Pippa Jephcott - Improvement Lead

Pippa Jephcott Improvement Lead. Q1: How long have you been working with the Service Improvement team?

Coming up for 1 month.

Q2: What other experience have you had working in the NHS?

I started working at Derriford Hospital in the 1990’s helping in the complaints department and occasionally helping with locum bank admin – these were summer jobs for me when I was still at school. After I graduated from university I started working as Biomedical Scientist in Histopathology, where I worked and progressed over the course of 18 years.

Q3: Can you list your relevant qualifications;

BSc Molecular Cell Biology

PGCert Cellular Pathology

MSc Genomic Medicine

Q4: What do you enjoy most about Improvement Practice or working with the SI team?

I love the variety of work I am exposed to – an afternoon can be spent on a healthcare of the elderly ward, and the following morning in the emergency department. I like meeting different people and am continually amazed by the huge amount of skill, expertise and specialist knowledge packaged up in our hospital. Working in the Improvement team gives me the chance to help staff make their voices heard and get their suggestions implemented. It’s nice (if a little cheesy!) to think that by listening to staff and enabling small changes  I am helping make tomorrow a little bit better than today, for someone at least.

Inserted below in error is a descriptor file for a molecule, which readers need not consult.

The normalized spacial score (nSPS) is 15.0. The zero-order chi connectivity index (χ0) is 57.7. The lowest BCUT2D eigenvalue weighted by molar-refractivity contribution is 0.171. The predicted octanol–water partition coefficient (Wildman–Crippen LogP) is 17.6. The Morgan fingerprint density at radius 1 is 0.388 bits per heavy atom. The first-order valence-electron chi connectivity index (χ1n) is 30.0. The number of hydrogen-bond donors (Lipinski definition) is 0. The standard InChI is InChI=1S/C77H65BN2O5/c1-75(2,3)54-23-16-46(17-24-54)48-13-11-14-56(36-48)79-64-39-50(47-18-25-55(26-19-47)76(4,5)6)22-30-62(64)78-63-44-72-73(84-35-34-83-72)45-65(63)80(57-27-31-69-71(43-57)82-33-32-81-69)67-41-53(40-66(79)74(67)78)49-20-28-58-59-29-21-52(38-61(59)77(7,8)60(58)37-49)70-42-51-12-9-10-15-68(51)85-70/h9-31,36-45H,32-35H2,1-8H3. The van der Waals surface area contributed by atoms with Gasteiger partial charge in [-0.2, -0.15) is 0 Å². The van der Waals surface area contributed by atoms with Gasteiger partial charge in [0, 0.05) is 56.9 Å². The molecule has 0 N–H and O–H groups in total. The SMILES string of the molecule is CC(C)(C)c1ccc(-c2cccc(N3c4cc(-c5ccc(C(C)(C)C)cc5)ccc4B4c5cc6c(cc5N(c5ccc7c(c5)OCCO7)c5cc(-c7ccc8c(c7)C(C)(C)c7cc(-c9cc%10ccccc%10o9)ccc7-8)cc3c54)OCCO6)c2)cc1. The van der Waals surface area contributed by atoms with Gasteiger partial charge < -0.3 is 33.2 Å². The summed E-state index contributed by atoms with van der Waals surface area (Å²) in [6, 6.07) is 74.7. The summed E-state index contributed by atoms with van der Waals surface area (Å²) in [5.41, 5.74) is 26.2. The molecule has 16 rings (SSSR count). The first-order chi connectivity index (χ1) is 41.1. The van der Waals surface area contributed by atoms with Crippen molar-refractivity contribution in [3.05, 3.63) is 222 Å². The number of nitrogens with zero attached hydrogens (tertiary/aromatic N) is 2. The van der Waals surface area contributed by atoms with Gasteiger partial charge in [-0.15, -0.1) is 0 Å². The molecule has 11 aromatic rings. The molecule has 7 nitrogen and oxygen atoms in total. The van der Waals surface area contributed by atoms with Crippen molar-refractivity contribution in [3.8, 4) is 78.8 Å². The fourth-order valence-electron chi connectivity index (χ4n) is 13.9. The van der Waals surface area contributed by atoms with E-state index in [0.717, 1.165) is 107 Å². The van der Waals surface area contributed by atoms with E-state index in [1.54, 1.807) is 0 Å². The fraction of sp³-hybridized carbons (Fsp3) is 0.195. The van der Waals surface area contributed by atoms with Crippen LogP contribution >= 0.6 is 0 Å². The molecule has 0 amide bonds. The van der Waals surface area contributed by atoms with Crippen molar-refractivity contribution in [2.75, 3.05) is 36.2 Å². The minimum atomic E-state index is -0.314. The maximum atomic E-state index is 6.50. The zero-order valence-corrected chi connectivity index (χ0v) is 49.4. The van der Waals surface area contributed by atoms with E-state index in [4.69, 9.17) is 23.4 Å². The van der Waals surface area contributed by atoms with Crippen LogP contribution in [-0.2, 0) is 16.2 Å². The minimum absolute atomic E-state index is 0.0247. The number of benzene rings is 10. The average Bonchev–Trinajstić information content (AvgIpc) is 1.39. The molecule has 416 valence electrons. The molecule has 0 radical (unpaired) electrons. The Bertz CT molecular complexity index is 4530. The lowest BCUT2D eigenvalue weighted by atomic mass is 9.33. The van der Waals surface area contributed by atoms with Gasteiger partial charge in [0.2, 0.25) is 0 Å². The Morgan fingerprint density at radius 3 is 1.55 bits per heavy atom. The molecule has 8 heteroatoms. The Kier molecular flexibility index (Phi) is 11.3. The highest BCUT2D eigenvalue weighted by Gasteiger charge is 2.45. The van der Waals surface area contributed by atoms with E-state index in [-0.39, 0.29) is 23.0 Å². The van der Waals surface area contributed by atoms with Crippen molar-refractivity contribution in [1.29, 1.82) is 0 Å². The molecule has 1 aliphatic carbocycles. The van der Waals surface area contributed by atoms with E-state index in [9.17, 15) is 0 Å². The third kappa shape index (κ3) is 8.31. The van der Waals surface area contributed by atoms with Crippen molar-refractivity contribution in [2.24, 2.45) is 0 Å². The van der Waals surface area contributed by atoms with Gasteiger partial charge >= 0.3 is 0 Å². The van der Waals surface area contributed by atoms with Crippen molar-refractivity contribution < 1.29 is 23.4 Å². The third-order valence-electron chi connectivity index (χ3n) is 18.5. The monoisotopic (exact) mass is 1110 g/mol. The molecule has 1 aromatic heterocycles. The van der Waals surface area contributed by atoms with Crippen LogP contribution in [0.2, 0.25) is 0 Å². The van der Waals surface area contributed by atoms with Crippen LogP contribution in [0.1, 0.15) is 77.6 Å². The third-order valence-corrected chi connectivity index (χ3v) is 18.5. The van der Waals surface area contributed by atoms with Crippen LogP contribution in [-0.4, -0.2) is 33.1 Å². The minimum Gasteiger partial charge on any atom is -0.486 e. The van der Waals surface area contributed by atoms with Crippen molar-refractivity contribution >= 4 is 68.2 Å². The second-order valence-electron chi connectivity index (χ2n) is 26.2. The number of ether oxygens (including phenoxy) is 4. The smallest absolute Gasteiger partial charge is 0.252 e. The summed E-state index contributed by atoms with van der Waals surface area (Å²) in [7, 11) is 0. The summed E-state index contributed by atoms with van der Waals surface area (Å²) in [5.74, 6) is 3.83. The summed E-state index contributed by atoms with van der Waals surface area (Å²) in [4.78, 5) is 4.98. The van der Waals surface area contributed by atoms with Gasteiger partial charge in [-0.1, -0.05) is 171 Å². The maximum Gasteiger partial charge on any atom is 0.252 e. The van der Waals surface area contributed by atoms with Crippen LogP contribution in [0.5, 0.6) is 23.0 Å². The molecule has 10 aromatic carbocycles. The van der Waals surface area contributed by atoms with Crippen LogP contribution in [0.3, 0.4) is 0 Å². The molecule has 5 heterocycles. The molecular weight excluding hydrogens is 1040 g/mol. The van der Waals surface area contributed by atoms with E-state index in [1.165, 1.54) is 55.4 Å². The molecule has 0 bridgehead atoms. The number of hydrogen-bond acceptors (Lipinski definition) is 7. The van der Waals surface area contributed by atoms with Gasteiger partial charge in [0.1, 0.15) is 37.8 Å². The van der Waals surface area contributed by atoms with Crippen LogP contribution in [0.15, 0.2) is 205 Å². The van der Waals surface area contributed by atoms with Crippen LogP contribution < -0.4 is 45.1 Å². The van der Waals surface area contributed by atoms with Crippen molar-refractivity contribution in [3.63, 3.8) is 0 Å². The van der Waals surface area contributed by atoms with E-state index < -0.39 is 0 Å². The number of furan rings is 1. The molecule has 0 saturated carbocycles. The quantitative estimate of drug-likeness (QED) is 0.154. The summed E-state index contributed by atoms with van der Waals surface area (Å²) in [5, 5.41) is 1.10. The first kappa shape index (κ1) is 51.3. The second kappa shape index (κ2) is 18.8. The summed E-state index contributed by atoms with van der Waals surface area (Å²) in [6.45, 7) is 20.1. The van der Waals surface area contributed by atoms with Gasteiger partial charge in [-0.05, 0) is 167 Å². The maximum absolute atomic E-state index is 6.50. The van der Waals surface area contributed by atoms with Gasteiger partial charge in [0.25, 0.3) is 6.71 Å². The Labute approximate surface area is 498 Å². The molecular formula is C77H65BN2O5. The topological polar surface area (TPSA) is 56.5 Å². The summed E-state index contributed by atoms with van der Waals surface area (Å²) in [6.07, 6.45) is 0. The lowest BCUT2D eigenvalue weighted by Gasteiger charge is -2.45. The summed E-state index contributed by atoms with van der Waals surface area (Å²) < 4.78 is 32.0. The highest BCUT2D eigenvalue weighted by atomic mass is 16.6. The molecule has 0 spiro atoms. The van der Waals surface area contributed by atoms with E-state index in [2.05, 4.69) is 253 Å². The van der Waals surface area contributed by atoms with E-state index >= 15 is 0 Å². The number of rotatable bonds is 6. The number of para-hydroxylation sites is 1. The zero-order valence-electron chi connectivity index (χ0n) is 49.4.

Q5: What do you see as the biggest challenges facing the NHS in the next 5 years?

I think demographically the changing population presents challenges that the NHS has so far not had to face. A big strategic re-think of how we deliver a joined up care package, including collaboration with our partners in the community, is needed if we are to deliver the best care for our patients in the coming decades. I think the current model of healthcare provision is out-dated, and maintaining staff morale, recruitment and retention will prove increasingly difficult unless we really challenge ourselves to grow and evolve new systems of care that work for everyone within the NHS.

Q6: What work have you been involved in recently, and what work are you most proud of?

In my previous role I was involved in helping to develop and implement new pathways for genomic testing in cancer services – I am really passionate about getting innovative technology and tests to support diagnosis and treatment, including looking at improving our current processes and systems to future-proof our services.

Currently I am settling in to the Improvement team, offering support on projects in e-Discharge, Emergency Department triage, Front Loaded Initial Care (FLIC) and taking part in the Big Conversations coming up in the next couple of months.

Q7: What are your aspirations for the organisation, in terms of improvement practice, over the next two or so years?

I would like for our organisation to embrace a ‘ground up’ improvement culture; where staff suggestions are always given the consideration they deserve, and all staff have the training, tools and agency to test ideas safely and implement improvements daily.

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